GTD Day 4 – Organize

My Blog Block

My dear friend, Leslie A., made this. She's very creative, isn't she?

Chapter 2, Day 3.  This one seems to go on and on for miles.  So dry.

All organizational categories need to be contained in some sort of reviewable set of reminders:  lists on paper, computer program or file folders holding separate pieces of paper for each item.  A list of current projects is ok to have on a page in your Franklin Covey planner or Day Runner, a “To Do” category on PDA, file labeled “Projects List”. 

Incubating reminders (such as “after March 1, contact accountant to set up meeting”) may be stored in a paper-based “tickler” file or in a paper- or computer-based calendar program.

A project requires more than one action step.  “The list of projects is the compilation of finish lines we put before us, to keep our next actions moving on all tracks appropriately.”  Makes sense.

Am I going to be Stepford Woman after I’ve retrained my brain to be organized?  I’ve always thought that to be messy and cluttered was how creative people are.  You look at the desks of famous writers and poets of the past and see how messy their offices were.  Papers everywhere!!!  A sign of laziness?  Just a lack of knowledge on how to organize?  Simply not wanting to go through the hassle of organizing?  Another way to describe laziness. 

I can’t say I don’t have time.  Nobody can say that.  We make the time for anything that’s actually important to us.  We can’t blame the clock.  We can only blame ourselves.  I have time.  I simply don’t want to face it – it’s overwhelming, it’s blah, it’s boring, but when I do get in the zone of putting things where they go, it does actually become fun.  How stressed are you when you cannot find something?  I have just about lost my mind trying to find something, when all the while, it was hiding in one of my many stacks.  How much time did I waste looking for the thing?  If it had been assigned a home and actually housed, it would have taken less than a minute to get to it.  If you want to have more free time, get your house and office organized.  Organize your life.  I know this to be true.  I was organized once.  It didn’t last long but it was a slice of heaven while it lasted.  😉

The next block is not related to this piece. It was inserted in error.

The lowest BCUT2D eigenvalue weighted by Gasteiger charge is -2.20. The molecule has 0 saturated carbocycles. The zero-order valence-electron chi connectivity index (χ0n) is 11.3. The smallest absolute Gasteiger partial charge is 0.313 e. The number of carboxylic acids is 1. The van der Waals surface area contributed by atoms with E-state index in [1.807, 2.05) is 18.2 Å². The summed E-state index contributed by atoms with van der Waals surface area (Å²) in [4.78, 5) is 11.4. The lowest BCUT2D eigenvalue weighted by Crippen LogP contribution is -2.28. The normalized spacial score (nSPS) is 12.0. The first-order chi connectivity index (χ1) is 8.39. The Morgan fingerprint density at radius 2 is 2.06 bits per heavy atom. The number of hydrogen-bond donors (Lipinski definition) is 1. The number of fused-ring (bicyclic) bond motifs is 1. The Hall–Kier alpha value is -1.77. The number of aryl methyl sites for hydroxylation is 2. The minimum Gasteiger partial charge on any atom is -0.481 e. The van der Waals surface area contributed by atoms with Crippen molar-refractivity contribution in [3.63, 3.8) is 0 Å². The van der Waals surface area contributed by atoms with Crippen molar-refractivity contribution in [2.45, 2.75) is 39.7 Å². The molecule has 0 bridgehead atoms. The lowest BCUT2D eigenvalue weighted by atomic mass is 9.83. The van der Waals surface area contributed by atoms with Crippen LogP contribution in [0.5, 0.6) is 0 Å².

Project support material:  Information you collect needs to be organized by theme or topic or project name.  “Your “Projects” list will be merely an index.”  Details, plans and supporting info should be contained in separate folders, computer files, notebooks, or binders.

Next-action categories:  What needs to be tracked is every action that has to happen at a specific time or on a specific day (enter in your calendar); those that need to be done as soon as they can, need to be added to your (“Next Actions” lists) and all those you are waiting for others to do:  (“Waiting For” list).

3 things go on your calendar:  Time-specific actions, Day-specific actions and Day-specific info.

Time-specific = appointments.

Day-specific = sometime during the day but no specific time.  Place on the day, not a specific time slot.  You need a calendar that you can list both time-specific and day-specific actions on.

Day-specific information = directions for appointment, activities that other people in your life (family, friends) have, events of interest, or “tickler” info, such as a reminder to call Keegan after the day he returns from a vacation.

Under No More “Daily To-Do” Lists on page 40 – that one is me, or rather, was.  Mostly, my day planner had become a place for jotted down notes from pen, or a day plastered with tiny stickies that had reminders on them of things I need to do, and I filled half of both pages or all of both pages with stuff that needed to get done.  Does it all have to be done today?  No.  But in my crazy mind, I think at a split second that I can do it all, I have 45 hours to a day and have plenty of free time to accomplish everything.  I mean, I must have been thinking that when I was crazy enough to keep writing stuff to do on the same day, right?  It simply does not work.